the period to which this book refers. By the two Acts for the
dissolution of colleges and chantries (37 Henry VIII., c. 4, and
1 Edward VI., c. 14), the whole of the payments made by the
Merchant Taylors, for the saying of masses and performance of
obits and anniversaries for deceased benefactors, became vested
in the Crown; and there are many entries in the accounts,
illustrating the way in which these Acts were carried out. The
ostensible object of the Acts, was the increase of grammar
schools and vicarages, but it seems that comparatively little of
the profits was really devoted to so good a purpose.
22. In 1548, it was resolved by the Council to sell some of
the property thus obtained by the Crown, to meet the expenses
of the War in Scotland and the rebellion in Ireland; and the
entries in the Appendix, for 1549 and 1550, will show that the
Company redeemed some of the rent charges which had been
vested in the King. Some also had been already sold to private
23. In the reign of Queen Mary two obits were restored,
that for Henry VII., and the general obit for deceased brethren
and sisters of the Company. Mass also reappears on the feast
day, in place of the "service of the communion," which was
held during the reign of Edward VI. This was followed
usually by a sermon, which in 1548 was preached by Miles
Coverdale, afterwards Bishop of Exeter, the translator of the
Bible. (fn. 10)
24. The accession of both Sovereigns is referred to in the
payments for 1553–4. In each case the Company subscribed 20s.
towards garnishing the City and towards a purse of 1,000 marks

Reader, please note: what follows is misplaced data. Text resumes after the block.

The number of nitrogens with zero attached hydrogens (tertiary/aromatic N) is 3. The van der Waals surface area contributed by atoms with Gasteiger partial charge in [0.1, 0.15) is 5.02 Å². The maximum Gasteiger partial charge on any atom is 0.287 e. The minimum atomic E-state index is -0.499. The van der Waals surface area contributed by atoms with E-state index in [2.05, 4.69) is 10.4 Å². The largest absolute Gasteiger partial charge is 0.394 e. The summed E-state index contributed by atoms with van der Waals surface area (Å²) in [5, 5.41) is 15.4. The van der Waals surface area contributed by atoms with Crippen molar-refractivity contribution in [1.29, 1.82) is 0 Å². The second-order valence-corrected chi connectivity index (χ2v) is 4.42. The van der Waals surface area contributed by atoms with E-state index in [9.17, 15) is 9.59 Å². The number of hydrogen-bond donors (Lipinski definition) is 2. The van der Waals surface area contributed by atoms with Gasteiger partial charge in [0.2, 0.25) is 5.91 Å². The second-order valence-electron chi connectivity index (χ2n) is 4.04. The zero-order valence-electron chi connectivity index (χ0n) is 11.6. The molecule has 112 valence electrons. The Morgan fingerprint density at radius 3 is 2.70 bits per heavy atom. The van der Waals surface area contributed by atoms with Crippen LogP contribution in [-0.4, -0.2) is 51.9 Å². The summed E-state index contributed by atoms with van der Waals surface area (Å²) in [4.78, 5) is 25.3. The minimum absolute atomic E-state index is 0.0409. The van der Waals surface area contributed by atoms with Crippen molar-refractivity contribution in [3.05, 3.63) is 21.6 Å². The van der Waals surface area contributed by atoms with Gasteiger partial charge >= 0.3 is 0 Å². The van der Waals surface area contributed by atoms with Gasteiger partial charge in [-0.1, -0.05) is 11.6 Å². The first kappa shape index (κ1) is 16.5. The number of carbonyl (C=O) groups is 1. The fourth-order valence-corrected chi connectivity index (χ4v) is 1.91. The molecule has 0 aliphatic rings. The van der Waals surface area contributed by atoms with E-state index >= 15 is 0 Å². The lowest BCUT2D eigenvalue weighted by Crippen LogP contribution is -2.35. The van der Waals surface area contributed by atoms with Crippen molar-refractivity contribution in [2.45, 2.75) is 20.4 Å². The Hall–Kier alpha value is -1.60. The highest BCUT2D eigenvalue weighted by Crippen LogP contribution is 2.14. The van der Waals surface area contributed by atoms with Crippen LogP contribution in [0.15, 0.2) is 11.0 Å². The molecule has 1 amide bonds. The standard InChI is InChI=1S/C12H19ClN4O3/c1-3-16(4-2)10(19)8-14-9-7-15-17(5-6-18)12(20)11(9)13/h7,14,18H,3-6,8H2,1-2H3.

presented to the new Sovereign; but before the coronation of
Mary, the Company not only gave her as "a reward," 40l., but
also contributed another 100l. toward the maintenance of a
garrison for the defence of herself and of the City; and during
the insurrection in Kent, headed by Sir Thos. Wyatt, furnished
20 soldiers to join the force led against the rebels by the Duke
of Norfolk, and 60 more to keep London Bridge, when they had
advanced to Southwark after their first success. (fn. 11) In 1556, six
men were sent to the fleet serving against France.
25. It is clear that the Company was bound to provide
soldiers when necessary, as there are continual notices of the
armour and ammunition stored up in the Hall ready for use,
and the expenses for 1549 contain the costs of the "furniture
of 30 persons against the mustering day, made before my Lord
Mayor and Aldermen." The duty of supplying men for the
Watch in the city, at Midsummer, was commuted by the Company in 1553 for a money payment to the Lord Mayor.
26. Among other payments for the benefit of the City at
large, we find that the Company in 1553 lent 300l. to the
Corporation to provide wheat for the city, and in 1556 subscribed
towards the conversion of Bridewell into a "house of labour
or occupation." More detailed information will be found in the
Appendix, (fn. 12) which contains a series of extracts similar to those
of the Second Book.